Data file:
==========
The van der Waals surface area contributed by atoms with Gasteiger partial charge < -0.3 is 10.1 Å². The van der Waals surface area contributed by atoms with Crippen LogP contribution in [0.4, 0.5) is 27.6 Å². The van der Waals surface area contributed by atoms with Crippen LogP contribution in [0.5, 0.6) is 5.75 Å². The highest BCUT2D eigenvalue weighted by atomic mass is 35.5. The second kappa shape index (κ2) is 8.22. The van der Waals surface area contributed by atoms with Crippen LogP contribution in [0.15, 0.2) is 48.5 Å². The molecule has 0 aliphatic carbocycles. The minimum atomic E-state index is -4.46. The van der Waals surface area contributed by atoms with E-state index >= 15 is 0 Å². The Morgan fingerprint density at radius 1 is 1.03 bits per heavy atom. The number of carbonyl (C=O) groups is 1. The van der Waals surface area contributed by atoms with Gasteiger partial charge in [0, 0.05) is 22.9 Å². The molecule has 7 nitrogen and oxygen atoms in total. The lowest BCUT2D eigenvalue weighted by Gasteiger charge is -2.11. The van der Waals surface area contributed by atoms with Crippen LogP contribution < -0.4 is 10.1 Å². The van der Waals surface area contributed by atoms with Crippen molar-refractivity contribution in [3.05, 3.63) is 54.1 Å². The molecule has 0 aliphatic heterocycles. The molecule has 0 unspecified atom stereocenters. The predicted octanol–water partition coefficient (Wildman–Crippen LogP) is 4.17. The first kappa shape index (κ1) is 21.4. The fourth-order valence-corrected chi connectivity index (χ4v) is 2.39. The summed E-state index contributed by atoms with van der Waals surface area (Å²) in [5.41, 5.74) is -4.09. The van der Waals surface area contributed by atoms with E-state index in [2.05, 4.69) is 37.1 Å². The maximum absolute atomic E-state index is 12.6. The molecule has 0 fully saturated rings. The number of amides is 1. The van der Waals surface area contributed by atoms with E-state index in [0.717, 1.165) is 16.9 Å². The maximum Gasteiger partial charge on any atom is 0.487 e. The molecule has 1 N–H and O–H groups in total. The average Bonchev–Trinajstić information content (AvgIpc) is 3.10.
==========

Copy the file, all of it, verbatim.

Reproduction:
The van der Waals surface area contributed by atoms with Gasteiger partial charge < -0.3 is 10.1 Å². The van der Waals surface area contributed by atoms with Crippen LogP contribution in [0.4, 0.5) is 27.6 Å². The van der Waals surface area contributed by atoms with Crippen LogP contribution in [0.5, 0.6) is 5.75 Å². The highest BCUT2D eigenvalue weighted by atomic mass is 35.5. The second kappa shape index (κ2) is 8.22. The van der Waals surface area contributed by atoms with Crippen LogP contribution in [0.15, 0.2) is 48.5 Å². The molecule has 0 aliphatic carbocycles. The minimum atomic E-state index is -4.46. The van der Waals surface area contributed by atoms with E-state index >= 15 is 0 Å². The Morgan fingerprint density at radius 1 is 1.03 bits per heavy atom. The number of carbonyl (C=O) groups is 1. The van der Waals surface area contributed by atoms with Gasteiger partial charge in [0, 0.05) is 22.9 Å². The molecule has 7 nitrogen and oxygen atoms in total. The lowest BCUT2D eigenvalue weighted by Gasteiger charge is -2.11. The van der Waals surface area contributed by atoms with Crippen LogP contribution < -0.4 is 10.1 Å². The van der Waals surface area contributed by atoms with Crippen molar-refractivity contribution in [3.05, 3.63) is 54.1 Å². The molecule has 0 aliphatic heterocycles. The molecule has 0 unspecified atom stereocenters. The predicted octanol–water partition coefficient (Wildman–Crippen LogP) is 4.17. The first kappa shape index (κ1) is 21.4. The fourth-order valence-corrected chi connectivity index (χ4v) is 2.39. The summed E-state index contributed by atoms with van der Waals surface area (Å²) in [5.41, 5.74) is -4.09. The van der Waals surface area contributed by atoms with E-state index in [2.05, 4.69) is 37.1 Å². The maximum absolute atomic E-state index is 12.6. The molecule has 0 fully saturated rings. The number of amides is 1. The van der Waals surface area contributed by atoms with E-state index in [0.717, 1.165) is 16.9 Å². The maximum Gasteiger partial charge on any atom is 0.487 e. The molecule has 1 N–H and O–H groups in total. The average Bonchev–Trinajstić information content (AvgIpc) is 3.10.